BEIJING (AP) -- Global stock markets declined Friday after soaring U.S. job losses tempered enthusiasm about a possible deal to stabilize oil prices amid anxiety over the global economic decline due to the coronavirus pandemic.
London and Frankfurt opened lower while Shanghai, Hong Kong and Sydney retreated. Tokyo closed little-changed after spending part of the day in negative territory.
Some markets followed Wall Street higher after President Donald Trump said on Twitter he expected major oil producers Saudi Arabia and Russia to back away from their price-cutting war. But by midday, most Asian markets had retreated.
U.S. data showing 6.6 million Americans applied for unemployment this week were a "hard dose of economic reality," said Jeffrey Halley of Oanda in a report.
That was double the previous week's record-breaking U.S. job losses of 3.3 million. It raised the total number of Americans who are out of work due to the coronavirus-driven downturn to almost 10 million.
In early trading, the FTSE 100 in London sank 0.9% to 5,428.89 and Frankfurt's DAX shed 0.1% to 9,559.80. The CAC 40 in Paris lost 0.5% to 4,197.80.
On Wall Street, futures for the benchmark S&P 500 index and the Dow Jones Industrial Average were off 1%.
On Thursday, the S&P 500 gained 2.3% after Trump said he expects production cuts are coming after talking with Saudi Crown Prince Mohammed bin Salman. The Dow Jones Industrial Average gained 2.2% and the Nasdaq rose 1.7%.
In Asia, the Shanghai Composite Index lost 0.6% to 2,763.99 and Tokyo's Nikkei 225 gained 1.5 points to 17,820.19. The Hang Seng in Hong Kong lost 0.2% to 23,236.11 after falling as much as 0.8% earlier.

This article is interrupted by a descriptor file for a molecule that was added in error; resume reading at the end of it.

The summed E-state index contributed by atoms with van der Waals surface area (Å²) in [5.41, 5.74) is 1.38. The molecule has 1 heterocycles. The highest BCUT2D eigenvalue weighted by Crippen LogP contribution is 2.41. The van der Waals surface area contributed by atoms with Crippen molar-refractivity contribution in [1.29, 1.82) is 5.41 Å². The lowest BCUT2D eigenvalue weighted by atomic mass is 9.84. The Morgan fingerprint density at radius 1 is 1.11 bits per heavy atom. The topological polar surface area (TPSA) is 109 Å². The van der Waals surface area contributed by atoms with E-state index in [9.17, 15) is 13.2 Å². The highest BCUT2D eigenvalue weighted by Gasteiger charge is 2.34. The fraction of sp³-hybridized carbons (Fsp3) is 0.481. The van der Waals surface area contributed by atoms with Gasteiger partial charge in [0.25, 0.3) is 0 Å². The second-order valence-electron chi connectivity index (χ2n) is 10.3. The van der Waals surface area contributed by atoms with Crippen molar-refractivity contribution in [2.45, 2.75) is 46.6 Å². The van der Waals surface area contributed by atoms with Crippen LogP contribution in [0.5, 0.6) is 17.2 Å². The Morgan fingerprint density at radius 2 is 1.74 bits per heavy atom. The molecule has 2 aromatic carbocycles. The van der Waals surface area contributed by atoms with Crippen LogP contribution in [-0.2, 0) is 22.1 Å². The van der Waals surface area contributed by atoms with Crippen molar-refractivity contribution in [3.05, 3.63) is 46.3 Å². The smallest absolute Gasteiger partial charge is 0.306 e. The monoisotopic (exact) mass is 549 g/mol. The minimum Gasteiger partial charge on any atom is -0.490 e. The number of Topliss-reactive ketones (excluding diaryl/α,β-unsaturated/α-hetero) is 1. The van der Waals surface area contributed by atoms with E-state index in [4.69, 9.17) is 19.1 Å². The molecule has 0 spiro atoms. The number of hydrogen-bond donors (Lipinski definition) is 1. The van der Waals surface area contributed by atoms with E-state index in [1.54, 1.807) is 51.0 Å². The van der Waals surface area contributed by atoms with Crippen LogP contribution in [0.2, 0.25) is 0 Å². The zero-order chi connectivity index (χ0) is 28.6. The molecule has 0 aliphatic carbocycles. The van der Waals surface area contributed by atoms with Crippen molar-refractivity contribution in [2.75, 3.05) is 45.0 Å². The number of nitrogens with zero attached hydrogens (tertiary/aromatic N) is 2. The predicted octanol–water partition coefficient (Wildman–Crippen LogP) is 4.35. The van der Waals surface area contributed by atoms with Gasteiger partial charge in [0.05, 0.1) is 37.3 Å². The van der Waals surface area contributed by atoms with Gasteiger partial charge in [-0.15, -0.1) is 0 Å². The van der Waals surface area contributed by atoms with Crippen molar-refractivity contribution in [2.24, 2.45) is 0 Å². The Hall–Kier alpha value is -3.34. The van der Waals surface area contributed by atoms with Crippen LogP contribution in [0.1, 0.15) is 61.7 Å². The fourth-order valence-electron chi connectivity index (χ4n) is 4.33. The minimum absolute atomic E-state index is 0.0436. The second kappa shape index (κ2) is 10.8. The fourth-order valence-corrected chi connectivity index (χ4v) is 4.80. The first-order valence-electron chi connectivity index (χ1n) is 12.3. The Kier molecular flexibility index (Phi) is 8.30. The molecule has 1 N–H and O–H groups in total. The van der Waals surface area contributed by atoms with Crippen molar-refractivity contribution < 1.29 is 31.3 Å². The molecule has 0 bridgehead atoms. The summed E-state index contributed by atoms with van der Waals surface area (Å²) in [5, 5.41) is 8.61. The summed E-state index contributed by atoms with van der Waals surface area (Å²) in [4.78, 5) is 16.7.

The Kospi in Seoul ended unchanged at 1,725.44 after being down 0.6%. Sydney's S&P-ASX 200 declined 1.7% to 5,067.50 and India's Sensex lost 1.9% to 27,727.19.
New Zealand, Jakarta and Bangkok gained while Singapore retreated.
Benchmark U.S. crude added 18 cents to $25.50 per barrel in electronic trading on the New York Mercantile Exchange. Brent crude, used to price international oils, gained $1.38 to $31.27 per barrel in London.
Markets usually welcome lower energy costs for companies and consumers. But the abrupt plunge to below $20 this week from $60 at the start of the year triggered fears heavily indebted producers might default, undermining credit markets.
On Thursday, U.S. crude surged $5.01, or almost 25%, to $25.32 per barrel following Trump's comments. The Kremlin denied President Vladimir Putin had talked with the prince but Saudi Arabia called for a meeting of major producers including Russia.
Roughly one of every 16 working Americans has applied for unemployment benefits in the last two weeks. Economists expect that to rise. That has many investors bracing for what may be the worst recession of their lifetimes.
Traders expect more volatility until numbers of new coronavirus cases begin to decline, which forecasters say might be weeks away.
The number of confirmed cases worldwide has topped 1 million, led by the United States with more than 236,000, according to a tally by Johns Hopkins University.
More than 51,000 have died, but more than 208,000 have recovered.
For most people, the coronavirus causes mild or moderate symptoms, such as fever and cough that clear up in two to three weeks. For some, especially older adults and people with existing health problems, it can cause more severe illness, including pneumonia, and death.
The dollar edged up to 108.23 yen from Thursday's 107.90 yen. The euro declined to $1.0798 from $1.0856.